Grad student Cheyenne Tait is lead author on a paper just published in Proceedings of the Royal Society B!
Jeff Feder is co-PI on a recently funded 4 year, $2 million NSF Dimensions of Biodiversity grant. We will collaborate with researchers from University of Florida (Dan Hahn), University of Colorado Denver (Greg Ragland), and Binghamton University (Tom Powell), examine the coevolution of life history timing across insect trophic levels from the perspectives of sequential ecological speciation and the maintenance of temporal synchrony of insect communities under climate change. See the ND press release for details.
On May 16th, Glen Hood successfully defended his PhD dissertation. He is now a Postdoctoral Research Fellow in the Rice University Academy of Fellows. Congratulations Dr. Hood!
Photo Credit: Hannes Schuler
Grad student Glen Hood’s work on sequential divergence in the community of Rhagoletis-attacking parasitoids was recently published in PNAS:
Understanding how new life forms originate is a central question in biology. Population divergence is usually studied with respect to how single lineages diverge into daughter taxa. However, populations may not always differentiate in isolation; divergence of one taxon could create new niche opportunities in higher trophic levels, leading to the sequential origin of many new taxa. Here, we show that this may be occurring for three species of parasitoid wasps attacking Rhagoletis fruit flies. As flies shift and adapt to new host plants, wasps follow suit and diverge in kind, resulting in a multiplicative increase of diversity as the effects of ecologically based divergent selection cascade through the ecosystem. Biodiversity therefore may potentially beget increasing levels of biodiversity.
Scott Egan, now a faculty member at Rice University, was lead author on a paper in Ecology Letters! In this study, we used RADseq to demonstrate that experimental selection on Rhagoletis pomonella of the hawthorn race can produce genome-wide changes that parallel natural genomic divergence between hawthorn and apple race flies.
Second year graduate student Cheyenne Tait received an NSF Graduate Research Fellowship, to fund her work on the neurophysiology of host odor preference in Rhagoletis pomonella host races. Congratulations Cheyenne!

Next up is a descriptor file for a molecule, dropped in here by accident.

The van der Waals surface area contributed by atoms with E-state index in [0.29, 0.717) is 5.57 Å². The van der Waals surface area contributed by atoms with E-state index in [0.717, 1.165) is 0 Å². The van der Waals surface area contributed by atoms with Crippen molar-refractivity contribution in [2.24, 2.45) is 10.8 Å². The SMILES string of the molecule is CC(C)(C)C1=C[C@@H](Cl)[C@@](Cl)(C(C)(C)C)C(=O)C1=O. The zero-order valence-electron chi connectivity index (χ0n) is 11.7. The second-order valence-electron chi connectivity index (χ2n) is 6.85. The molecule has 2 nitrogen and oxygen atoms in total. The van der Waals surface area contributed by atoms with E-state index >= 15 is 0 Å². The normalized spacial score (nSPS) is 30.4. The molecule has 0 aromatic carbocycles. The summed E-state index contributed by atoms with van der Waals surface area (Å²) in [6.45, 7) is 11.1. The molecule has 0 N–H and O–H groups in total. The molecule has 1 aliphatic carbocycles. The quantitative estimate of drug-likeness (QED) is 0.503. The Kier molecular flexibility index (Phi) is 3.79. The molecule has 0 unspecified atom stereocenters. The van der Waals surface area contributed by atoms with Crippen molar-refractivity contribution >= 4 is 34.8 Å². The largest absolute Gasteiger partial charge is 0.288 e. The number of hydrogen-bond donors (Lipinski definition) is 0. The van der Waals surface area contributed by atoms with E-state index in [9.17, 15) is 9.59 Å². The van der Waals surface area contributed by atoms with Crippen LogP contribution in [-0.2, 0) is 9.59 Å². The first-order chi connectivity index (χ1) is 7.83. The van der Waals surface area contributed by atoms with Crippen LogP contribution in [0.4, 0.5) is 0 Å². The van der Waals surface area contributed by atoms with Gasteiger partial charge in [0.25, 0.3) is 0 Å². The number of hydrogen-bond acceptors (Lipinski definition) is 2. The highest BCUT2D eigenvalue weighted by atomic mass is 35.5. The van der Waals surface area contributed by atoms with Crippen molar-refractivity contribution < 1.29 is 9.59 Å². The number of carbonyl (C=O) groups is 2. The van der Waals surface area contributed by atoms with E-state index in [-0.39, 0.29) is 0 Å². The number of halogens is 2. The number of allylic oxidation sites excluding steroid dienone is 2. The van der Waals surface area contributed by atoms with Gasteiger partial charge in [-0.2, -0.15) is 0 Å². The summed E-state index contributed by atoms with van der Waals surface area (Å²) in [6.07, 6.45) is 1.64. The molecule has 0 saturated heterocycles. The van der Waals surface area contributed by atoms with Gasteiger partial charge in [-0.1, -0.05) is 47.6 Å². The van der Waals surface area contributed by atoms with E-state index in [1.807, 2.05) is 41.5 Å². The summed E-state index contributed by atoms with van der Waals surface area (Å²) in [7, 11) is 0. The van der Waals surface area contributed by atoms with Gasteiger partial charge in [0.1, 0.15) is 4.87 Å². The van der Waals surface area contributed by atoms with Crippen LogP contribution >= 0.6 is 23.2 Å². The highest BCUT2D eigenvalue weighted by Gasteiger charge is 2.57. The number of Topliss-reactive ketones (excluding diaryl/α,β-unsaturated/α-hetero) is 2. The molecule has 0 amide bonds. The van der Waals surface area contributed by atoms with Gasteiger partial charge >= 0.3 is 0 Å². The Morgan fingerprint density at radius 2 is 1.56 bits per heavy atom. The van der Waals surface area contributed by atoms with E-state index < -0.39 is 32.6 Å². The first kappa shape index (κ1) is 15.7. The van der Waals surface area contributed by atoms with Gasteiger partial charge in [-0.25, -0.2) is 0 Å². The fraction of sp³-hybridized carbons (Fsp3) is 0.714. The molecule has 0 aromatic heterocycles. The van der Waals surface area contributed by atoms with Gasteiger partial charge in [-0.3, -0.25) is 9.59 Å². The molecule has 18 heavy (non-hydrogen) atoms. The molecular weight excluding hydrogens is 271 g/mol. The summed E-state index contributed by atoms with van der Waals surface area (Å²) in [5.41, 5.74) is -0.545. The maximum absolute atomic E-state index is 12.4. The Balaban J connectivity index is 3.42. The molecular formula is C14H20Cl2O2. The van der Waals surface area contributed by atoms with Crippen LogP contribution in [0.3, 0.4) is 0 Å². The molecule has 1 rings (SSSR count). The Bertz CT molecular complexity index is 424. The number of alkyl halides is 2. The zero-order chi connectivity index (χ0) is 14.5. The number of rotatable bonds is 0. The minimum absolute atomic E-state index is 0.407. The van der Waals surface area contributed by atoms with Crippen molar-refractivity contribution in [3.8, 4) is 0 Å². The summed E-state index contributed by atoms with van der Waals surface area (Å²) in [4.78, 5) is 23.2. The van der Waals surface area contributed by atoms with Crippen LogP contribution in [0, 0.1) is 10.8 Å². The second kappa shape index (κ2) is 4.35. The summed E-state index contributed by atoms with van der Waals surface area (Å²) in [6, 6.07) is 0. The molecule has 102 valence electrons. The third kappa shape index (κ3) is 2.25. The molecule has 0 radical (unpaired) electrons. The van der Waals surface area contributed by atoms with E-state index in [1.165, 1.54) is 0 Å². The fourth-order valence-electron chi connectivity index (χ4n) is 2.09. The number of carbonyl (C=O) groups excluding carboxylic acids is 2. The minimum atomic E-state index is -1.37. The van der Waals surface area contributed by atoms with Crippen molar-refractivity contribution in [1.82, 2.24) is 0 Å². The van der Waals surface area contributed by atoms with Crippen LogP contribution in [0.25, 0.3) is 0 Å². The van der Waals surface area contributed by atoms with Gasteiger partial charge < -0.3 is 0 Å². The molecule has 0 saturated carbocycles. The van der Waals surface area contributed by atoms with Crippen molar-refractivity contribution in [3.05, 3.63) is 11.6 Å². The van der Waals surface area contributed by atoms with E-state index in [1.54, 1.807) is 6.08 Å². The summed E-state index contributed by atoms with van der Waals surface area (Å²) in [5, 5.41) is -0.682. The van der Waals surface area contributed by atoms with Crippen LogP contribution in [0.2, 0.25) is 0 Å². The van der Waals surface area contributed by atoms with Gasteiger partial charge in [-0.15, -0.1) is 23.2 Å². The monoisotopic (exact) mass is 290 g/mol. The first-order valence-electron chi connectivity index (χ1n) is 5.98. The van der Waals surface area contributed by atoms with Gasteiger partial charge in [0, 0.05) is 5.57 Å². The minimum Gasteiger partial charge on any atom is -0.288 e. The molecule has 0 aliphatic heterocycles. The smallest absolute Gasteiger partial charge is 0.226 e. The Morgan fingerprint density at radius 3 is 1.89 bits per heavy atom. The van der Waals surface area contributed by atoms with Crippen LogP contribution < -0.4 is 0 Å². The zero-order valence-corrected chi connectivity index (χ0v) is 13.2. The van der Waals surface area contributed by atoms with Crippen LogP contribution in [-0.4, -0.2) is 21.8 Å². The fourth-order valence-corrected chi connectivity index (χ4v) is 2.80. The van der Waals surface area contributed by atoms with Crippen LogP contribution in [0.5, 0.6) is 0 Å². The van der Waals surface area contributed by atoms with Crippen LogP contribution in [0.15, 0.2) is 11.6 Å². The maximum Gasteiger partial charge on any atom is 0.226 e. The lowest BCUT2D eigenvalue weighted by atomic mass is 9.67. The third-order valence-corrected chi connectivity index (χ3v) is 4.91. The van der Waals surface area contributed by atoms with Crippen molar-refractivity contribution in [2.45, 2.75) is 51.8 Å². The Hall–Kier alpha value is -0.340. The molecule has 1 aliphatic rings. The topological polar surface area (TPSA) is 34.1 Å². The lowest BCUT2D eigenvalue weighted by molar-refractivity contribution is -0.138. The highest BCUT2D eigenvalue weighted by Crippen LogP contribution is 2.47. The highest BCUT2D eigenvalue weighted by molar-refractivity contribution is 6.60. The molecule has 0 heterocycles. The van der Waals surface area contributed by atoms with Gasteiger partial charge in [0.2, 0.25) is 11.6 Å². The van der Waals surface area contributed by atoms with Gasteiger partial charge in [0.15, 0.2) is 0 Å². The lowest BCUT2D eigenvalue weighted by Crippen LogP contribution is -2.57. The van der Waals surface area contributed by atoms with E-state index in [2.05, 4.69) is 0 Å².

January 20, 2012
A special theme issue on speciation by Royal Society Publishing in Great Britain was compiled and edited by Patrik Nosil (University of Colorado at Boulder) and Jeffrey L Feder (University of Notre Dame). Entitled Patterns and processes of genomic divergence during speciation , the Feb. 5, 2012 issue features 13 contributions that explore the genomic perspective of speciation, the fundamental process responsible for the diversity of life. In addition to co-authoring the introduction to the theme issue, Dr. Feder is first author of one of the featured articles. Founded in 1660, the Royal Society is the independent scientific academy of the United Kingdom, dedicated to promoting excellence in science. The print issue is available at the special price of £47.50. Order online via the web page (enter special code TB1587 when prompted).
Go to issue contents
Andrew Forbes, a former Feder lab graduate student who received his PhD in Biology from Notre Dame in 2008, recently published a paper in Science, one of the most respected scientific journals in the world. Now a postdoctoral researcher at the University of California at Davis, Andrew was first author of the publication based on his dissertation research in sympatric speciation. In the Science article, Forbes and co-authors demonstrate that the introduction of apples to America almost 400 years ago may have ultimately changed the behavior of a fruit fly, leading to its modification and the subsequent modification of a parasitic wasp that feeds on it. The result is a chain reaction of biodiversity where the modification of one species triggers the sequential modification of a second, dependent species.
Go to ND News article
Go to Science article